That said, not everyone enjoys travel. My brother and I were raised in the same way as diplomats’ kids and I have the travel bug and he is content staying close to home. When he came to our wedding in Italy, he was more focused on the problems than enjoying the Tuscan countryside.

    We also have friends who love to travel, but their spouses don’t. I think this would be incredibly difficult – one of the joys of travel for me is being able to share it with my spouse and talk over everything we’ve learned at the end of the day. Some of them have come to an arrangement where one of them takes a solo trip a year or they compromise on a vacation close to home that is easy.

  5. Donna Hull

    Offering travel resources for would-be explorers who can’t seem to maneuver around life’s obstacles is a fabulous idea, JoAnna. With all the negativity in the news about travel these days, a little encouragement is needed.

    I’ve lived in a situation where my spouse didn’t want to travel. Perhaps your resources will include information for the spouse who does want to see the world. Fortunately for me, my circumstances changed. My current spouse has introduced me to travel adventures that I would have never considered. We’re having so much fun.

  6. Candice

    Some day I hope to make a move similar to yours…move from the cube job to a freelance one. I still can’t wrap my head around it though, as Matador keeps me entirely busy in my free time outside the office, so I can’t imagine adding more work on top of it.

    You are very fortunate to travel! Seems like you’ve come super far in a short amount of time, which is inspirational to me.

    While talking with my relatives over the holidays, they were genuinely surprised when I expressed the need to just MOVE. I don’t want to settle for a very long time. To them, that’s what life is…getting married, settling down with a big house, and being stable. Funny how much things have changed.

  7. Gray

    Those are shocking statistics, JoAnna. I’m just flabbergasted that so few people fly, and that so many haven’t taken a family vacation–not even to go camping. Of course, I’m sure socio-economic and cultural factors come into play at some point. So many people grow up in such abject poverty that travel isn’t even on their radar. In any case, this sounds like a terrific project for you to tackle. I like the idea of helping people to achieve their dream of travel by showing them how to overcome their (possibly self-imposed) obstacles. If they still don’t travel after that, then the desire isn’t really there. I’m looking forward to reading this. Good luck!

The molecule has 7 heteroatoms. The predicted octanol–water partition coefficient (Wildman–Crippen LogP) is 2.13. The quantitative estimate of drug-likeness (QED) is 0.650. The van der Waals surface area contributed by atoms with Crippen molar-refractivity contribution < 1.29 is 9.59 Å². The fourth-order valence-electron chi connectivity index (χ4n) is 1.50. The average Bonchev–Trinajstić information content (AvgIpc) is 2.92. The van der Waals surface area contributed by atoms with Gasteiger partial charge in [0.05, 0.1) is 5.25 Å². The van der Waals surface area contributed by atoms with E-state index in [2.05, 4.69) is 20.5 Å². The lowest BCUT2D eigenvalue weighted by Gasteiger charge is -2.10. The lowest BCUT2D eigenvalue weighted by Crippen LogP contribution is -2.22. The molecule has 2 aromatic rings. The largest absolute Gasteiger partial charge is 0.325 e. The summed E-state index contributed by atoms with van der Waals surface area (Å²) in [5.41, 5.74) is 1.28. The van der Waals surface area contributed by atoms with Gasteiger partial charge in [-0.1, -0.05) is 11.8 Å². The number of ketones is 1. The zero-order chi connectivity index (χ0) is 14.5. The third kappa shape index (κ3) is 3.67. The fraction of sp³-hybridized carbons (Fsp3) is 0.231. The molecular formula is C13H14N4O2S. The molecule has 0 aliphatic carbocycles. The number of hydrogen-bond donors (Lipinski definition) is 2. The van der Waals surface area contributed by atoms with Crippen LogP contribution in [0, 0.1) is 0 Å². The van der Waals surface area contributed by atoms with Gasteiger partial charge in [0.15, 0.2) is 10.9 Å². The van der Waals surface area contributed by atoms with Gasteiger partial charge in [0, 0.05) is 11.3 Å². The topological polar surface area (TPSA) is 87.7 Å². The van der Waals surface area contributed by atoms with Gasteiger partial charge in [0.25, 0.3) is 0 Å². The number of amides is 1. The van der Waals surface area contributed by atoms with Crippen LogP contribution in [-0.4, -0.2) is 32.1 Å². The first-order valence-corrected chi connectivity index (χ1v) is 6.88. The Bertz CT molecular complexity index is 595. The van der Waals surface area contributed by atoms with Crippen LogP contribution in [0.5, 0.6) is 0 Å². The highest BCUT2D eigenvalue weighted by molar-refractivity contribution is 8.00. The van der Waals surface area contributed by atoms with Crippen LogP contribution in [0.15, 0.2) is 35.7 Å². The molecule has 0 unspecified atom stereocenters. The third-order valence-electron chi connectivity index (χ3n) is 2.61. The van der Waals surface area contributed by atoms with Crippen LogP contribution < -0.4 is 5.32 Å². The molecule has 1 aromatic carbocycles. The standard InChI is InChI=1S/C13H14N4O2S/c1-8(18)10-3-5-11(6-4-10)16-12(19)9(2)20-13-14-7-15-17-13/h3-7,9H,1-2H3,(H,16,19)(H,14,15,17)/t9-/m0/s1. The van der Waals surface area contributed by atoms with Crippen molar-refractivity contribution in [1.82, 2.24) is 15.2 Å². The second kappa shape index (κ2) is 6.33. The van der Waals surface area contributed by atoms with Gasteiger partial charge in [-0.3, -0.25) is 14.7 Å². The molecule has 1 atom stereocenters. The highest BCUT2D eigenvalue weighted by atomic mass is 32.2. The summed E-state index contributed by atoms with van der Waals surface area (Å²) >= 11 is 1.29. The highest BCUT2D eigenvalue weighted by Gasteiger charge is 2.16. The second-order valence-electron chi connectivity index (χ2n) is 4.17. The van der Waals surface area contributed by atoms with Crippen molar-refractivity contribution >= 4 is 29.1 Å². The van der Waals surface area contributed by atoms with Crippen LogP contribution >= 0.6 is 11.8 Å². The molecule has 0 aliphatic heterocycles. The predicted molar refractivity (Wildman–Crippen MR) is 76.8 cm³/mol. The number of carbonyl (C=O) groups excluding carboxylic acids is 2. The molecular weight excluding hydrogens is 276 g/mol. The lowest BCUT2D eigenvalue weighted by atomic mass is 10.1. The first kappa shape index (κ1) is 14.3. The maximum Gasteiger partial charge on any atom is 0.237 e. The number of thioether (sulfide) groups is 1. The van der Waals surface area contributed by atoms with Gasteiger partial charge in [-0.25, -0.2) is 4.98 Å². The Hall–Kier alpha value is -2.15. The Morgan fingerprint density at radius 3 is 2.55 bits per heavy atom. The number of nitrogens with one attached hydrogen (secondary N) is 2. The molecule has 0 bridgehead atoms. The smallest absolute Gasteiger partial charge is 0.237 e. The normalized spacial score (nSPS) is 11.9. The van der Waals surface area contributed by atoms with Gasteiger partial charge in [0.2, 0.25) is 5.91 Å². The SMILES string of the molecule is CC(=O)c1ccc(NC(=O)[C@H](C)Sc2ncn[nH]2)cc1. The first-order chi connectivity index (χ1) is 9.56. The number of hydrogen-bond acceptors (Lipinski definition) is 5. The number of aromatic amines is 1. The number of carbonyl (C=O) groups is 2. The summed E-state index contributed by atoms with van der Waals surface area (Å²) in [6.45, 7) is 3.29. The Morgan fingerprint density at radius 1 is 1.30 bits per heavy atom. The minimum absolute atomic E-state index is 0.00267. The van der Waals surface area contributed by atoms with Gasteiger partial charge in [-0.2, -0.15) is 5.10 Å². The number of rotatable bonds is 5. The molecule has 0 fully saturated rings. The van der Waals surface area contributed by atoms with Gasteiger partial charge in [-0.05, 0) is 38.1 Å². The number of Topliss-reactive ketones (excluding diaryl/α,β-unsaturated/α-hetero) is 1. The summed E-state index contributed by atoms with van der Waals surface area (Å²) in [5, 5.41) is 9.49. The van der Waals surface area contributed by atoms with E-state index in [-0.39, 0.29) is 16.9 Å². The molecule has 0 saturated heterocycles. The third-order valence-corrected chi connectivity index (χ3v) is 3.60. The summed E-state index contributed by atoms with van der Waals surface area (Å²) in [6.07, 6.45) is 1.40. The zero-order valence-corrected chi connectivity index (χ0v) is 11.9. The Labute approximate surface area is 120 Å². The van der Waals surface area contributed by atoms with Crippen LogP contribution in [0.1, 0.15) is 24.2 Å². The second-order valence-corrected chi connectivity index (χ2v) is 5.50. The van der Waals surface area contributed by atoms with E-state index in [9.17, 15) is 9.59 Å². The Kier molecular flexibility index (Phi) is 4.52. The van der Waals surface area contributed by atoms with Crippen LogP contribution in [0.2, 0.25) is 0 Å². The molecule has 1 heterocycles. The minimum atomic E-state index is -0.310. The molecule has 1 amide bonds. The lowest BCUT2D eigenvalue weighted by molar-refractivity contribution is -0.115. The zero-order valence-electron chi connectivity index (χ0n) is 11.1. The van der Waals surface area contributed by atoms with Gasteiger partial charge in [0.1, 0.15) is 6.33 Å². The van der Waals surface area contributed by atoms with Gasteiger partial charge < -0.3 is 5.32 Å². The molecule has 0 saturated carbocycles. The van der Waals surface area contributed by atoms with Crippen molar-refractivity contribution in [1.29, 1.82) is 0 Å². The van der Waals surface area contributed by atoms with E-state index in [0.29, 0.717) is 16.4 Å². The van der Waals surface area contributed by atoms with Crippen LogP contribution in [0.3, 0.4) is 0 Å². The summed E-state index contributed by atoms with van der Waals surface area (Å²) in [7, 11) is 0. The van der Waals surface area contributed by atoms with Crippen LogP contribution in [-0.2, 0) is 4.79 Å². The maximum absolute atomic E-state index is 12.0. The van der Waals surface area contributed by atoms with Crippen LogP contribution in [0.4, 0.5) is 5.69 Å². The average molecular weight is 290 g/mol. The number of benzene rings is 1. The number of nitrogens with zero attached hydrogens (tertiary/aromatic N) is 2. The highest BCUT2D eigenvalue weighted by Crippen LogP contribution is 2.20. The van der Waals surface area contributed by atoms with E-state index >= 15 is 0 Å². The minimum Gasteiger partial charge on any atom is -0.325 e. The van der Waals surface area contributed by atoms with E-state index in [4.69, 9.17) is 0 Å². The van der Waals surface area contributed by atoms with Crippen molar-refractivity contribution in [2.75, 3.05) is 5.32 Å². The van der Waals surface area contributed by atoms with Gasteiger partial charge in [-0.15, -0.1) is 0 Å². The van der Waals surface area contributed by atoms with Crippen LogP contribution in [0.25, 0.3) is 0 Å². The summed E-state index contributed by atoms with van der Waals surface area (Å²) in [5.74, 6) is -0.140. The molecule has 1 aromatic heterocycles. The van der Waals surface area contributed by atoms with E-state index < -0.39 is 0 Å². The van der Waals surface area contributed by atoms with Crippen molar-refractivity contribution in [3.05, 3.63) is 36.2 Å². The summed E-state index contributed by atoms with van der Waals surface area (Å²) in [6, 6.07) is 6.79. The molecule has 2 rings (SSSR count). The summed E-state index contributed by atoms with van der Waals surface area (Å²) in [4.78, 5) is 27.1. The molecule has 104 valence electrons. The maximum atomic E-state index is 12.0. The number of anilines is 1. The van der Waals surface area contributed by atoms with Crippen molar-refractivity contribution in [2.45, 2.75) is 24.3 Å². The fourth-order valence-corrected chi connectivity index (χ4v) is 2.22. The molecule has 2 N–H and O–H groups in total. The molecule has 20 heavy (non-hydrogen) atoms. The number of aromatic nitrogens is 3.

8. Abbie

    I have also noticed that I call “weekend trips” what others call vacations, and people are amazed that we drive a couple hours away to go rock climbing, because that’s how far they would drive for vacation!

  9. Shelley G

    Great topic idea, Jo! We had a holiday event at work earlier this month…one of the activities involved everyone submitting a brief statement of what they would do if they had a year to live and didn’t have to worry about health or financial limitations (we had to guess who said what). There were about 20 of us there, and almost everyone’s statement somehow involved travel. But once we got to talking about it, very few of us had actually traveled off the continent. Kind of interesting.

  10. Nancy

    Great topic and post Joanna. I agree that travel doesn´t have to be difficult or expensive. Many people fear the unknown and don´t realize how easy it can be. Thanks for giving people a great example of how to make traveling a lifestyle!

  11. Monica

    I’ll be looking very forward to your future posts addressing the issue of traveling with a full time job and minimal vacation. I work a 9-7 & only have 10 vacation days, which means I can only travel a maximum of 2 extended trips a year. That’s not good enough for me so I’ve been trying to find ways to travel to closer places to satisfy the travel bug. A weekend away or during an extended weekend but it doesn’t always work.

  12. Anil